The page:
A third of children’s homes in the east of England have been branded “inadequate” by Ofsted.
Out of the 194 children’s homes in the region, 54 of them either were given this rating or were told they “required improvement” by inspectors. There has been no change over the past three years, the government regulators claimed.
The two ratings were given to some homes in which the “central heating was not working during the winter” and to others which had “a shortage of food”. Inspectors also reported “serious concerns about bullying” in some of the region’s homes and, in one of them, there was allegedly “no child protection or fire training”.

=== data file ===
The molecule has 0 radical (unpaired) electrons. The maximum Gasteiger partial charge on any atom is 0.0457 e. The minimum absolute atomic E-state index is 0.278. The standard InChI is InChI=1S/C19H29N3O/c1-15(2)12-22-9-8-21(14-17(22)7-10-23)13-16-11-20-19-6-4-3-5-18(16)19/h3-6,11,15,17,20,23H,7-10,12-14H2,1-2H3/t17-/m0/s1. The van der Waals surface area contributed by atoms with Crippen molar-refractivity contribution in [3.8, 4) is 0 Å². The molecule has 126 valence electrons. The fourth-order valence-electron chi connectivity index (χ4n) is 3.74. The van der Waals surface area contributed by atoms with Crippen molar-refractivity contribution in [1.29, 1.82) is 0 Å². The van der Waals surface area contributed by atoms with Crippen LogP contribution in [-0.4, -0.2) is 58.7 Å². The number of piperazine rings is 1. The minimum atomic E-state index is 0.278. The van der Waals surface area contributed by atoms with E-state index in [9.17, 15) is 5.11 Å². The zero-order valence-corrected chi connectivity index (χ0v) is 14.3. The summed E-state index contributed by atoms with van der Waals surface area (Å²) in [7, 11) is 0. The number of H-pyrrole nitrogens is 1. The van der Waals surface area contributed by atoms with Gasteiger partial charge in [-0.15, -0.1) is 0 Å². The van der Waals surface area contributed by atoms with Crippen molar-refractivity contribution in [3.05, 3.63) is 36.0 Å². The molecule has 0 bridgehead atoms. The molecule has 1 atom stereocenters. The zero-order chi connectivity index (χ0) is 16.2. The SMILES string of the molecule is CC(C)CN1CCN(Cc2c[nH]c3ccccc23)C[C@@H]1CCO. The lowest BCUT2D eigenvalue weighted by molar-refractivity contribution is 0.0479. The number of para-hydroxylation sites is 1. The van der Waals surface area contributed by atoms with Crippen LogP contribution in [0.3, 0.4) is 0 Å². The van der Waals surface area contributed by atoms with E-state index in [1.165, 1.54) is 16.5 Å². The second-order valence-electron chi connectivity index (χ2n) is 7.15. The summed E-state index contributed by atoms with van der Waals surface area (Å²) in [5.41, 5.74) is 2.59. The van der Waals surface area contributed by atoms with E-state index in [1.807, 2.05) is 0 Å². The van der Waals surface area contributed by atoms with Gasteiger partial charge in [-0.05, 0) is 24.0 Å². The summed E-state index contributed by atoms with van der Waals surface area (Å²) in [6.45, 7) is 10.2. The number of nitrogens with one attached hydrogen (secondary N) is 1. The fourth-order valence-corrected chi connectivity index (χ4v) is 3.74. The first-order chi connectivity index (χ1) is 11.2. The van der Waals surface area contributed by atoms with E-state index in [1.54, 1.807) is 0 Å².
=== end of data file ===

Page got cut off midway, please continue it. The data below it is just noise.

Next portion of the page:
A former children’s home manager from Norfolk told the BBC that it was “impossible to get enough staff” and that the staff they already had were “under-paid [and] over-worked”.
Jonathan Stanley is the chief executive of the Independent Children’s Homes Association. He took issue with Ofsted’s findings and questioned the accuracy of the inspectors’ assessments.
Inspections of children’s homes “receive high levels of challenge and complaint as to [their] accuracy”, he claimed.
Ofsted rejected Mr Stanley’s suggestion as “entirely wrong and inaccurate”. A spokesman for the regulating body said there had been only 97 complaints about inaccurate inspections between 2013 and 2014. This only accounted for two per cent “of the 5,989 social care inspections that were carried out under the social care remit”.
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